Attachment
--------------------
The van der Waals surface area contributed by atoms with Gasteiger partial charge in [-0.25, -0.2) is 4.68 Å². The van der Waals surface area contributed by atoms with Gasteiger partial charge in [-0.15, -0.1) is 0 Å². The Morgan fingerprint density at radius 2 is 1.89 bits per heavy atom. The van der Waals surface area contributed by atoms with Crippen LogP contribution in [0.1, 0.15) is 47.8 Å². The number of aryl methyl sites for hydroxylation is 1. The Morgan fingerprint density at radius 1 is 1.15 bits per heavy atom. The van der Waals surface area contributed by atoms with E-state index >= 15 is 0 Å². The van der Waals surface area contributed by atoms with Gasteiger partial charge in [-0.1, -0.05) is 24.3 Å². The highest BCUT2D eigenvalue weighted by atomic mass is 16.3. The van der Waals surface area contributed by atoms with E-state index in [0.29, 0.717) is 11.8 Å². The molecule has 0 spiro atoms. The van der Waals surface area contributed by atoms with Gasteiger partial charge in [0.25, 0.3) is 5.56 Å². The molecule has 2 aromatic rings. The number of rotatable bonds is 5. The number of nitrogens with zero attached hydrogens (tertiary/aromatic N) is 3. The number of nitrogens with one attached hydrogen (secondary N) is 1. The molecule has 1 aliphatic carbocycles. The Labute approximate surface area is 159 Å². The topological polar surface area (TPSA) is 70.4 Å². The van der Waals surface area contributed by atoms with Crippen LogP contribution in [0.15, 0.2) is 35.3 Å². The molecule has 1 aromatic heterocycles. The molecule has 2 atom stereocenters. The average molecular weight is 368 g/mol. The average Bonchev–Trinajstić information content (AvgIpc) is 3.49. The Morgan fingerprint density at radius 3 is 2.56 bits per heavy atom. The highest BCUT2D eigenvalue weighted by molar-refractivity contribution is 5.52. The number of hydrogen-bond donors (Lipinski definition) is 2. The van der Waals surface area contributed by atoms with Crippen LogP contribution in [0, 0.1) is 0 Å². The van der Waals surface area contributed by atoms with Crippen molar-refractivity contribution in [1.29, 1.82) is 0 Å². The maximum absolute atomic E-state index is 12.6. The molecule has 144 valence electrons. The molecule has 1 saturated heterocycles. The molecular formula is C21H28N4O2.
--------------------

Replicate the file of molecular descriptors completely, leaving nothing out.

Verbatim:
The van der Waals surface area contributed by atoms with Gasteiger partial charge in [-0.25, -0.2) is 4.68 Å². The van der Waals surface area contributed by atoms with Gasteiger partial charge in [-0.15, -0.1) is 0 Å². The Morgan fingerprint density at radius 2 is 1.89 bits per heavy atom. The van der Waals surface area contributed by atoms with Crippen LogP contribution in [0.1, 0.15) is 47.8 Å². The number of aryl methyl sites for hydroxylation is 1. The Morgan fingerprint density at radius 1 is 1.15 bits per heavy atom. The van der Waals surface area contributed by atoms with E-state index >= 15 is 0 Å². The van der Waals surface area contributed by atoms with Gasteiger partial charge in [-0.1, -0.05) is 24.3 Å². The highest BCUT2D eigenvalue weighted by atomic mass is 16.3. The van der Waals surface area contributed by atoms with E-state index in [0.29, 0.717) is 11.8 Å². The molecule has 0 spiro atoms. The van der Waals surface area contributed by atoms with Gasteiger partial charge in [0.25, 0.3) is 5.56 Å². The molecule has 2 aromatic rings. The number of rotatable bonds is 5. The number of nitrogens with zero attached hydrogens (tertiary/aromatic N) is 3. The number of nitrogens with one attached hydrogen (secondary N) is 1. The molecule has 1 aliphatic carbocycles. The Labute approximate surface area is 159 Å². The topological polar surface area (TPSA) is 70.4 Å². The van der Waals surface area contributed by atoms with Crippen LogP contribution in [0.15, 0.2) is 35.3 Å². The molecule has 1 aromatic heterocycles. The molecule has 2 atom stereocenters. The average molecular weight is 368 g/mol. The average Bonchev–Trinajstić information content (AvgIpc) is 3.49. The Morgan fingerprint density at radius 3 is 2.56 bits per heavy atom. The highest BCUT2D eigenvalue weighted by molar-refractivity contribution is 5.52. The number of hydrogen-bond donors (Lipinski definition) is 2. The van der Waals surface area contributed by atoms with Crippen LogP contribution in [0, 0.1) is 0 Å². The van der Waals surface area contributed by atoms with Crippen molar-refractivity contribution in [1.29, 1.82) is 0 Å². The maximum absolute atomic E-state index is 12.6. The molecule has 144 valence electrons. The molecule has 1 saturated heterocycles. The molecular formula is C21H28N4O2.